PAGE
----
Anthony Shadid obsessed over tiles. Studying their mirrored surfaces with unwavering focus, he began to see the reflection of something else entirely: a lost world, crushed under the boots of progress and chaos and combat. "The tiles at my feet were the remnants, in Arabic the atlal, of a lost Marjayoun," observes Shadid, who died of an asthma attack on February 16 at the age of 43 while reporting from inside Syria for The New York Times. "They were artefacts of an ideal, meant to remind and inspire, vestiges of the irretrievable Levant, a word that, to many, calls to mind an older, more tolerant, more indulgent Middle East."
Shadid, at a personal low in 2006 after three years of reporting from the front lines in Iraq, and perpetual squabbling with his then-wife about the dangerousness of his work (Shadid had been shot by a sniper in 2002), opted to retreat to Lebanon, and to the town of Marjayoun, where his family had roots. Having once chosen the pursuit of Saddam Hussein over domestic tranquillity, Shadid curses himself by choosing a new home whose exterior matches his interior: "I no longer had illusions about Marjayoun. It fell short, as had I."
He returns to the ancestral home of the Shadids, constructed by his great-grandfather Isber, and finds a dilapidated old wreck of a house, uninhabited and in danger of collapse. House of Stone is the transposition of that oldest of American dreams - remodelling a charming fixer-upper - to the uncertain territory of the Middle East, and a place with, at best, an uncertain future. "Picturesque as it is, Marjayoun is dying," Shadid had noted in a Washington Post article, prompting one of the town's most prominent citizens to pen a densely argued two-page rebuttal in a local publication.
Marjayoun is dying, though, however much its residents might protest to the contrary, and many of Shadid's conversations with his new-found friends revolve around the town's once-glorious past. "It was never about what Marjayoun was becoming, or whether there would be peace," says Shadid, "it was about what it was - a place of parties, meals, guests and lunches for 40 people on Sundays, where everyone seemed to laugh." Shadid's friend Hikmat pinpoints what will be lost when Marjayoun is no longer: "Did I tell you our house in Marjayoun is older than America? Four hundred years. It might sound silly, but I'm proud of it. Get help and give help. Human values, not money values, technological values, machine values. These things are worth something."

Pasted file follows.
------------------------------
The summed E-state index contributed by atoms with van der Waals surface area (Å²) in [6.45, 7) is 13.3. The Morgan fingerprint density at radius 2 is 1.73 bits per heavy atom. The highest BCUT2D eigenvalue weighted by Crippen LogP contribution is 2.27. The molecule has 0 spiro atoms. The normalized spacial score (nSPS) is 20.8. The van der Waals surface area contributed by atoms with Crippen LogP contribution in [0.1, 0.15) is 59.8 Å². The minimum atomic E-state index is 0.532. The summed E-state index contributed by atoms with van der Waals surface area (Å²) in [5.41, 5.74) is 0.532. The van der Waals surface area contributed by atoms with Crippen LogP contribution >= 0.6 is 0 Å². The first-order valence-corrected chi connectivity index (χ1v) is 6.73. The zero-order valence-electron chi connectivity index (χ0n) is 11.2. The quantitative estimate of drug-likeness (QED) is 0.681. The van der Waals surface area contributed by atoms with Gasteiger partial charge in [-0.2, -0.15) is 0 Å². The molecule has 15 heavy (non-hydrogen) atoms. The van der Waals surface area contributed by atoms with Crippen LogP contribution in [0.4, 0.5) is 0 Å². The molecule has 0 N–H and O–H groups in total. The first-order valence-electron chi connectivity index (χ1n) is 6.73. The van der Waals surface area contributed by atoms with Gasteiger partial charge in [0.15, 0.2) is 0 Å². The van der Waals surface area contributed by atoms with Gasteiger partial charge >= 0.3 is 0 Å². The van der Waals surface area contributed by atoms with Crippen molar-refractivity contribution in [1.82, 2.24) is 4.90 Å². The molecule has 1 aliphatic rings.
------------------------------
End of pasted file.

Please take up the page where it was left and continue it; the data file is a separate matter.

Born and raised in Oklahoma City, and with a glittering professional CV that included two Pulitzer Prizes for his Middle East reporting, Shadid was, when it came to the profound frustrations of remodelling, thoroughly American. He rapidly grows annoyed with his contractor, Abu Jean, whose promises of rapid transformation almost immediately unravel, and a cast of workers who range from untrustworthy to downright incompetent. Abu Jean "procrastinated, offered excuses, served as his own notion of a native informant, and exhibited the most remarkable streak of passive aggressiveness that I had encountered."
The new Lebanon of eternal bloodshed, of the aridity of sectarian strife, renders Shadid nostalgic for the past's comforts: "The Levant is no more, but I had been reminded - by the grace of the triple arches, the dignity and pride of the maalimeen, the music of Dr Khairalla, and Isber's sorrow and sacrifice - that behind the politics there were prayers still being said with hope for what draws us together." Surrounded by the evidence of past glory, and the markers of future oblivion, the residents of Marjayoun pine for life elsewhere - often in surprising fashion. "I wish I had been born in Syria," one friend wails, "or in Egypt. Can you imagine living in a country that has gone through 30 years of this? What kind of country is this?"
Another acquaintance, the pessimistic Camille, looks south to Lebanon's closest neighbour, and occasional enemy, Israel: "Lebanon is beautiful, OK, but we can't live here. Do you know how they live there? They have jobs, social security. The handicapped have rights there. They're happy. We just want to live, and over there, you can." As Shadid archly notes, the bar has been set unnaturally low for Lebanon in the era of Hizbollah: "You know it's bad when the Iraq of 2007 becomes the standard by which people measure progress."